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how to plan a big project build (if you are not an expert, yourself)
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Old 11-27-05, 01:28 PM   #1
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Default how to plan a big project build (if you are not an expert, yourself)

How to plan a big project build (if you are not an expert, yourself)

If it is ever possible to be finished with a project like mine, then I’m about 80% finished with my CUTN EDG build. I thought I would share some things that I learned from my own experience as we plan our next round of mods.

Who do you listen to?

Let's start off by stipulating that I am not a technical expert or authority, which is why I rely heavily on people who are. I consider myself nothing more than a knowledgeable general contractor and that really is the chief focus of this article. Unless you are a technician yourself, I recommend you adopt what I’ll call a “general contractor” mindset and remain focused on the big picture. Almost everything you need is right here on I know that because it has been the largest single source information for me in the two years since I've been a member. Benefit from the fact that the old heads in here have made most of your mistakes for you, so pay attention to them. There is a distinction between those who know what they are talking about and those who are just repeating something they read or heard. When the folks who actually know what they are talking about are only repeating something they might have read or heard, they will usually tell you so. They won't try to pass it off as firsthand information. Most of the vendors you will need can be found right here, too. I have found them to be very knowledgeable. Support them. They deserve it.

Everyone thinks their own setup is the best. I know I do. Don't listen to them (or me). Many people will promote, what they may honestly believe to be, the fruit of their own genius. Take every endorsement that is made by someone during that initial high we all get from a purchase with a healthy degree of skepticism.

Reading the boards and visiting vendor websites to peruse products is half the fun, but you can easily end up trying to micromanage some elements which are best left to someone else. Let your tuner offer advice about injectors and other tuning components, which will be based on his experience and comfort. Your tuner is your orchestra conductor and it is hard to create a symphony out of mismatched instruments. Go out and find one of the many great tuners who are doing big turbo project cars and follow him around like he's your "husband de jour" in the penitentiary (sure, he may sell you to his cellmate for a couple of cigarettes but, what were you doing in prison without a good left hook, anyway?). Most of the big tuners are represented here and post regularly over on NASIOC. I found out about Phil Grabow at Element Tuning when I was looking into standalone engine management; in his case Hydra Nemesis. Hydra can be interfaced with the Aquamist Water Injection System. Phil has his own big rotated turbo kit, which is already tried and proven on his own time attack race car. Bingo. For a schmuck like me it was a complete no-brainer. I just cloned the Element Time Attack motor and went one step better with my Cobb 2.6L"big bore" shortblock.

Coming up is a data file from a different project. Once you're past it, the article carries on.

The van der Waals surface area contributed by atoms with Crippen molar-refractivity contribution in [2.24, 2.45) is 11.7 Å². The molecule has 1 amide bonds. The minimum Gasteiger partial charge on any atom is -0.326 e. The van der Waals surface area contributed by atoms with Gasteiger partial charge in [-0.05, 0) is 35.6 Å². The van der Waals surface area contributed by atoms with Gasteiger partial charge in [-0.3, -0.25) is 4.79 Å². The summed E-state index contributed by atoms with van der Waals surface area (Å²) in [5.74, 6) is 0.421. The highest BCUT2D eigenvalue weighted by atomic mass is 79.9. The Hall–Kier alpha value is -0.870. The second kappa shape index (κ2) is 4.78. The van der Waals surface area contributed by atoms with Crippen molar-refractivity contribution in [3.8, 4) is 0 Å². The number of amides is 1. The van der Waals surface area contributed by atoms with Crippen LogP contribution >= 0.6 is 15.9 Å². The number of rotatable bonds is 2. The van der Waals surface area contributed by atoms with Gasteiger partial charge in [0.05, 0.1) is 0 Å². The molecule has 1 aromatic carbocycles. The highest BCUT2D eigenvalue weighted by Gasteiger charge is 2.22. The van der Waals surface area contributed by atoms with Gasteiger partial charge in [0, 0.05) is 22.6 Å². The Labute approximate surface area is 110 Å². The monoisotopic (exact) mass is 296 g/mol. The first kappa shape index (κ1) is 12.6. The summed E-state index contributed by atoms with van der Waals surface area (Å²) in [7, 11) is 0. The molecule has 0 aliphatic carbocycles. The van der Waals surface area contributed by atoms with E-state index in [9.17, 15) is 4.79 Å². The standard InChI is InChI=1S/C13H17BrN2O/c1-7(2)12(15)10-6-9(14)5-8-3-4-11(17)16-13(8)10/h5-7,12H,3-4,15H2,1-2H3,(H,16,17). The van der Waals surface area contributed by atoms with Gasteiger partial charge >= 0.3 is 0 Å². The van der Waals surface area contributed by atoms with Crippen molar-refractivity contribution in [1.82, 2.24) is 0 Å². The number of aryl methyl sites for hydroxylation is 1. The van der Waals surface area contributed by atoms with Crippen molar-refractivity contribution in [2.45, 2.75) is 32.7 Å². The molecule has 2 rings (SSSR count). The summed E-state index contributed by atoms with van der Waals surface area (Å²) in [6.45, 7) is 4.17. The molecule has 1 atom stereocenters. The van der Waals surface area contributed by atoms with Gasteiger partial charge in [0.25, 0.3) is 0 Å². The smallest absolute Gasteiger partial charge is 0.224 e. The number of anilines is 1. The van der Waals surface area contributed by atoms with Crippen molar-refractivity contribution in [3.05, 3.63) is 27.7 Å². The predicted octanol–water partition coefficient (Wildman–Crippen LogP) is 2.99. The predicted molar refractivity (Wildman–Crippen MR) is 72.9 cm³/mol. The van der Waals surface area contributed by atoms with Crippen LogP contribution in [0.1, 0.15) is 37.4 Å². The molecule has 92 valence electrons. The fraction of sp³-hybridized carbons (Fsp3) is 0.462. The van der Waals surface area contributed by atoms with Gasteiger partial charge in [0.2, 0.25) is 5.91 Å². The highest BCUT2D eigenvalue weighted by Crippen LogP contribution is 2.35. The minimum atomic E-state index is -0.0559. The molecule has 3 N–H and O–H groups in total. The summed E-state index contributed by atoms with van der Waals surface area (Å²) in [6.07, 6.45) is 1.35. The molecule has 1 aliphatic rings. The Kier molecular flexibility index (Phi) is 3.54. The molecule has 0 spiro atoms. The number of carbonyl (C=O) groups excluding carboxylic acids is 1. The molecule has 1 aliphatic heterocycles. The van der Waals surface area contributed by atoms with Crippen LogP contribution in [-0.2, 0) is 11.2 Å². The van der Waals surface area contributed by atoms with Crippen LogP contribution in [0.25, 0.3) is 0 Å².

What is daily life with my car going to be like when I’m done?

There are facts of mod life that deserve consideration before you order part one. For one thing, forget your warranty. Warranty? What warranty? Exactly. Actually, it’s not quite that simple. Auto warranties are covered by federal law. Read the law and know what your rights are before you approach the dealer on a repair. Bring it with you. Don’t expect them to make it easy on you and don’t take no for an answer unless they can show a connection between the mod you made to the car and the warranty issue at hand in writing. But let’s face it, the more systems you alter the easier it is for them to connect the dots. If you start with the mindset that you could very well lose warranty coverage and you are ok with that, you can’t go wrong.

Maintenance will become a way of life and that is no exaggeration. My car is on the lift every 800-1000 miles like religion to make sure the suspension hasn't come apart from the beating I give it every day. Fluids, brakes, you name it. It's important when the car is stock; it is critical when it operates at these power levels. Subaru went to great lengths and made a lot of compromises to make the STi civilized and you will be going to equally great lengths to undue their efforts. You need to have a realistic appraisal of what that will mean to your daily driving experience. Unless you absolutely love loud noises and foul smells of every description, including the cacophony of sound that is your gear box and vibrations from every corner of your car, leave your car alone. Just say no. Your fuel mileage will drop; I just got 180 miles on a tank. Also, give serious consideration to the fact you will never get anywhere near the money you put in to it out of it. In fact, on paper you will be detracting from your cars value as you begin to make changes to the stock configuration. Do not complain. Do not whine.

How big is big?

All the wide body kits on earth do not a big project build make. By my definition a big project build is not just throwing in lots of power. The project we reference here is the entire package. It should be in every respect coherent; artful, even.